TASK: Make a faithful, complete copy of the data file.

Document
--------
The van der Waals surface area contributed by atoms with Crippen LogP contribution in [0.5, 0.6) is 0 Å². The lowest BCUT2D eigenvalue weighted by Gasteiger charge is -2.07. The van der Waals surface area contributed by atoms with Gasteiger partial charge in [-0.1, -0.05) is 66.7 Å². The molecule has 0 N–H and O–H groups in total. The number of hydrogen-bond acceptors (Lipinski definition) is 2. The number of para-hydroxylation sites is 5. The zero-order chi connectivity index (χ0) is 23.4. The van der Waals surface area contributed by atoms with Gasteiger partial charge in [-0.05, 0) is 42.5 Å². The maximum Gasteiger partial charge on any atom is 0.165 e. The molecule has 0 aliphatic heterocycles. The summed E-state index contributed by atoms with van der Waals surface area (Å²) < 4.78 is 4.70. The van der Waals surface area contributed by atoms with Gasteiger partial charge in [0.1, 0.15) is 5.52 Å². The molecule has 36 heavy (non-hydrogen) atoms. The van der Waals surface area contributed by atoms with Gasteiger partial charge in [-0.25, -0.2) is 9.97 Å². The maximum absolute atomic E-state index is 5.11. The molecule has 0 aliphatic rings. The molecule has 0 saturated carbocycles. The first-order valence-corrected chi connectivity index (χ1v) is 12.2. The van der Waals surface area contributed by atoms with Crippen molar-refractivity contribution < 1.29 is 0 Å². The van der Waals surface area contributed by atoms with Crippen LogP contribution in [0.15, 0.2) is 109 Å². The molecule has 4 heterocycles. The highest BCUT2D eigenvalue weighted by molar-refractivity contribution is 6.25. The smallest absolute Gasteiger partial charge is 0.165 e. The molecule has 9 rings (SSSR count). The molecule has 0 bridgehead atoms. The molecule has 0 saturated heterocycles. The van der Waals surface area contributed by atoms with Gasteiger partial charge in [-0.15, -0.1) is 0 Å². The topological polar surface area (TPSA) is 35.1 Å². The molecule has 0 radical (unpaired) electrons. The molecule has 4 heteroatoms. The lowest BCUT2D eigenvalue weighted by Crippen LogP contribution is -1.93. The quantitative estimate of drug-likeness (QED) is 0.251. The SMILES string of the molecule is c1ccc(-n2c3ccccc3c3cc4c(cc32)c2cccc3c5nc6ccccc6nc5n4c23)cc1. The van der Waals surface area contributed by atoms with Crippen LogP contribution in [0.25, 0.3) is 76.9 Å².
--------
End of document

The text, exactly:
The van der Waals surface area contributed by atoms with Crippen LogP contribution in [0.5, 0.6) is 0 Å². The lowest BCUT2D eigenvalue weighted by Gasteiger charge is -2.07. The van der Waals surface area contributed by atoms with Gasteiger partial charge in [-0.1, -0.05) is 66.7 Å². The molecule has 0 N–H and O–H groups in total. The number of hydrogen-bond acceptors (Lipinski definition) is 2. The number of para-hydroxylation sites is 5. The zero-order chi connectivity index (χ0) is 23.4. The van der Waals surface area contributed by atoms with Gasteiger partial charge in [-0.05, 0) is 42.5 Å². The maximum Gasteiger partial charge on any atom is 0.165 e. The molecule has 0 aliphatic heterocycles. The summed E-state index contributed by atoms with van der Waals surface area (Å²) < 4.78 is 4.70. The van der Waals surface area contributed by atoms with Gasteiger partial charge in [0.1, 0.15) is 5.52 Å². The molecule has 36 heavy (non-hydrogen) atoms. The van der Waals surface area contributed by atoms with Gasteiger partial charge in [-0.25, -0.2) is 9.97 Å². The maximum absolute atomic E-state index is 5.11. The molecule has 0 aliphatic rings. The molecule has 0 saturated carbocycles. The first-order valence-corrected chi connectivity index (χ1v) is 12.2. The van der Waals surface area contributed by atoms with Crippen molar-refractivity contribution < 1.29 is 0 Å². The van der Waals surface area contributed by atoms with Crippen LogP contribution in [0.15, 0.2) is 109 Å². The molecule has 4 heterocycles. The highest BCUT2D eigenvalue weighted by molar-refractivity contribution is 6.25. The smallest absolute Gasteiger partial charge is 0.165 e. The molecule has 9 rings (SSSR count). The molecule has 0 bridgehead atoms. The molecule has 0 saturated heterocycles. The van der Waals surface area contributed by atoms with Gasteiger partial charge in [-0.15, -0.1) is 0 Å². The topological polar surface area (TPSA) is 35.1 Å². The molecule has 0 radical (unpaired) electrons. The molecule has 4 heteroatoms. The lowest BCUT2D eigenvalue weighted by Crippen LogP contribution is -1.93. The quantitative estimate of drug-likeness (QED) is 0.251. The SMILES string of the molecule is c1ccc(-n2c3ccccc3c3cc4c(cc32)c2cccc3c5nc6ccccc6nc5n4c23)cc1. The van der Waals surface area contributed by atoms with Crippen LogP contribution in [0.25, 0.3) is 76.9 Å².